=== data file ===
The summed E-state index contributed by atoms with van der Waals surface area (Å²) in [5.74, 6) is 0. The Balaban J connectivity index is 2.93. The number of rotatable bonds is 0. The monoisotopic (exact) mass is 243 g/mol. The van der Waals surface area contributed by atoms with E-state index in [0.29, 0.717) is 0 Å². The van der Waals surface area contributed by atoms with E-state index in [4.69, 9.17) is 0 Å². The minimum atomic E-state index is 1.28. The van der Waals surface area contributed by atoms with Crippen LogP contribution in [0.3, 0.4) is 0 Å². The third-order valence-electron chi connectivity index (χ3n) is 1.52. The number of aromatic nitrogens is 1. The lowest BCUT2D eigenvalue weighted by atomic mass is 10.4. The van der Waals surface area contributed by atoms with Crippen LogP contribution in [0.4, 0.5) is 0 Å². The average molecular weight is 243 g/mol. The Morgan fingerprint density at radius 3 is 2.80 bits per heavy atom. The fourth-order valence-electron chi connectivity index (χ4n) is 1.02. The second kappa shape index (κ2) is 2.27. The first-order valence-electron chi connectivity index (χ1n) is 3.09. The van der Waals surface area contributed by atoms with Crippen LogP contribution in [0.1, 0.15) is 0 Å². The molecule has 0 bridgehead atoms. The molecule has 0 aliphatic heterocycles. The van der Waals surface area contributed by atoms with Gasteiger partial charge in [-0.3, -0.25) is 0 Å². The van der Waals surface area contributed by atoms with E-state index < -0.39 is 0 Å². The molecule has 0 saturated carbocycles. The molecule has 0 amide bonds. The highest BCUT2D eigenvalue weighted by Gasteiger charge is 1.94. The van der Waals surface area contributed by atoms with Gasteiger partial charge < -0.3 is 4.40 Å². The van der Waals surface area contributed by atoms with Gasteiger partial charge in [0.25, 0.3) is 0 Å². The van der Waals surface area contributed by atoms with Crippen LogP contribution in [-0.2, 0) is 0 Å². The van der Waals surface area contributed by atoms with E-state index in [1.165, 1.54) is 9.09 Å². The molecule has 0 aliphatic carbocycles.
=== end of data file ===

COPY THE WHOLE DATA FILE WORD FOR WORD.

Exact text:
The summed E-state index contributed by atoms with van der Waals surface area (Å²) in [5.74, 6) is 0. The Balaban J connectivity index is 2.93. The number of rotatable bonds is 0. The monoisotopic (exact) mass is 243 g/mol. The van der Waals surface area contributed by atoms with E-state index in [0.29, 0.717) is 0 Å². The van der Waals surface area contributed by atoms with E-state index in [4.69, 9.17) is 0 Å². The minimum atomic E-state index is 1.28. The van der Waals surface area contributed by atoms with Crippen LogP contribution in [0.3, 0.4) is 0 Å². The third-order valence-electron chi connectivity index (χ3n) is 1.52. The number of aromatic nitrogens is 1. The lowest BCUT2D eigenvalue weighted by atomic mass is 10.4. The van der Waals surface area contributed by atoms with Crippen LogP contribution in [0.4, 0.5) is 0 Å². The average molecular weight is 243 g/mol. The Morgan fingerprint density at radius 3 is 2.80 bits per heavy atom. The fourth-order valence-electron chi connectivity index (χ4n) is 1.02. The second kappa shape index (κ2) is 2.27. The first-order valence-electron chi connectivity index (χ1n) is 3.09. The van der Waals surface area contributed by atoms with Crippen LogP contribution in [0.1, 0.15) is 0 Å². The molecule has 0 bridgehead atoms. The molecule has 0 aliphatic heterocycles. The van der Waals surface area contributed by atoms with Gasteiger partial charge in [-0.3, -0.25) is 0 Å². The van der Waals surface area contributed by atoms with E-state index < -0.39 is 0 Å². The molecule has 0 saturated carbocycles. The molecule has 0 amide bonds. The highest BCUT2D eigenvalue weighted by Gasteiger charge is 1.94. The van der Waals surface area contributed by atoms with Gasteiger partial charge < -0.3 is 4.40 Å². The van der Waals surface area contributed by atoms with Gasteiger partial charge in [0.25, 0.3) is 0 Å². The van der Waals surface area contributed by atoms with Crippen LogP contribution in [-0.2, 0) is 0 Å². The van der Waals surface area contributed by atoms with E-state index in [1.165, 1.54) is 9.09 Å². The molecule has 0 aliphatic carbocycles.